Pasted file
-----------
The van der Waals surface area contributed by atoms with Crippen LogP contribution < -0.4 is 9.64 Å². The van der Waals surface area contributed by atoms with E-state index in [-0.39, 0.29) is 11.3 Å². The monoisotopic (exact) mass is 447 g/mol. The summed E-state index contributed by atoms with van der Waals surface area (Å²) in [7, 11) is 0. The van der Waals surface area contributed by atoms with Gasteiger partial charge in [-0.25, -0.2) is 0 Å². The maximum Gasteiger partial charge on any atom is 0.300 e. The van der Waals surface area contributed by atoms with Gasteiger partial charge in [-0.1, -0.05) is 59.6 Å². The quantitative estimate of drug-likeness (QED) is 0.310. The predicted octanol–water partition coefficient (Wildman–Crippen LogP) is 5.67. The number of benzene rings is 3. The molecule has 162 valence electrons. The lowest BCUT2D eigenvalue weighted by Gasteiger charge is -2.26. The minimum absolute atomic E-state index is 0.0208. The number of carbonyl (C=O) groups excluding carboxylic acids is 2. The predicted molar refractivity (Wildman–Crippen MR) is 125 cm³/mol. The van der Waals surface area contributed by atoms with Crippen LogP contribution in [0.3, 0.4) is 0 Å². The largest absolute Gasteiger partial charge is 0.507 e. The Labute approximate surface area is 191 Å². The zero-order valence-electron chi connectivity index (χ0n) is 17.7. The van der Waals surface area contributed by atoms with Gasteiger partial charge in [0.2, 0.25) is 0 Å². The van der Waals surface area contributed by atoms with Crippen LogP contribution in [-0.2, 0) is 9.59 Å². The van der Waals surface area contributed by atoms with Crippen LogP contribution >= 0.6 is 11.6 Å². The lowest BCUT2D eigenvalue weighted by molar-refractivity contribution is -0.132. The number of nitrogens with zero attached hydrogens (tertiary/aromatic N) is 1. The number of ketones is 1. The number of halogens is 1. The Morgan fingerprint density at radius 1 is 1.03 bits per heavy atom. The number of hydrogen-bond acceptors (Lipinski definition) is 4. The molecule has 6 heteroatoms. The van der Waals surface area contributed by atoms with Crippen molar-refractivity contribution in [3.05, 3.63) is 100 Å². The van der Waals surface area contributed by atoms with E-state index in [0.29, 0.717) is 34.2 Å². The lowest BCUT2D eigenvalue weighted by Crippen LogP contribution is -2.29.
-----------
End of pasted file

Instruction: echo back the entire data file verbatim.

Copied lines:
The van der Waals surface area contributed by atoms with Crippen LogP contribution < -0.4 is 9.64 Å². The van der Waals surface area contributed by atoms with E-state index in [-0.39, 0.29) is 11.3 Å². The monoisotopic (exact) mass is 447 g/mol. The summed E-state index contributed by atoms with van der Waals surface area (Å²) in [7, 11) is 0. The van der Waals surface area contributed by atoms with Gasteiger partial charge in [-0.25, -0.2) is 0 Å². The maximum Gasteiger partial charge on any atom is 0.300 e. The van der Waals surface area contributed by atoms with Gasteiger partial charge in [-0.1, -0.05) is 59.6 Å². The quantitative estimate of drug-likeness (QED) is 0.310. The predicted octanol–water partition coefficient (Wildman–Crippen LogP) is 5.67. The number of benzene rings is 3. The molecule has 162 valence electrons. The lowest BCUT2D eigenvalue weighted by Gasteiger charge is -2.26. The minimum absolute atomic E-state index is 0.0208. The number of carbonyl (C=O) groups excluding carboxylic acids is 2. The predicted molar refractivity (Wildman–Crippen MR) is 125 cm³/mol. The van der Waals surface area contributed by atoms with Crippen LogP contribution in [0.3, 0.4) is 0 Å². The largest absolute Gasteiger partial charge is 0.507 e. The Labute approximate surface area is 191 Å². The zero-order valence-electron chi connectivity index (χ0n) is 17.7. The van der Waals surface area contributed by atoms with Gasteiger partial charge in [0.2, 0.25) is 0 Å². The van der Waals surface area contributed by atoms with Crippen LogP contribution in [-0.2, 0) is 9.59 Å². The van der Waals surface area contributed by atoms with Crippen LogP contribution >= 0.6 is 11.6 Å². The lowest BCUT2D eigenvalue weighted by molar-refractivity contribution is -0.132. The number of nitrogens with zero attached hydrogens (tertiary/aromatic N) is 1. The number of ketones is 1. The number of halogens is 1. The Morgan fingerprint density at radius 1 is 1.03 bits per heavy atom. The number of hydrogen-bond acceptors (Lipinski definition) is 4. The molecule has 6 heteroatoms. The van der Waals surface area contributed by atoms with Crippen molar-refractivity contribution in [3.05, 3.63) is 100 Å². The van der Waals surface area contributed by atoms with E-state index in [0.29, 0.717) is 34.2 Å². The lowest BCUT2D eigenvalue weighted by Crippen LogP contribution is -2.29.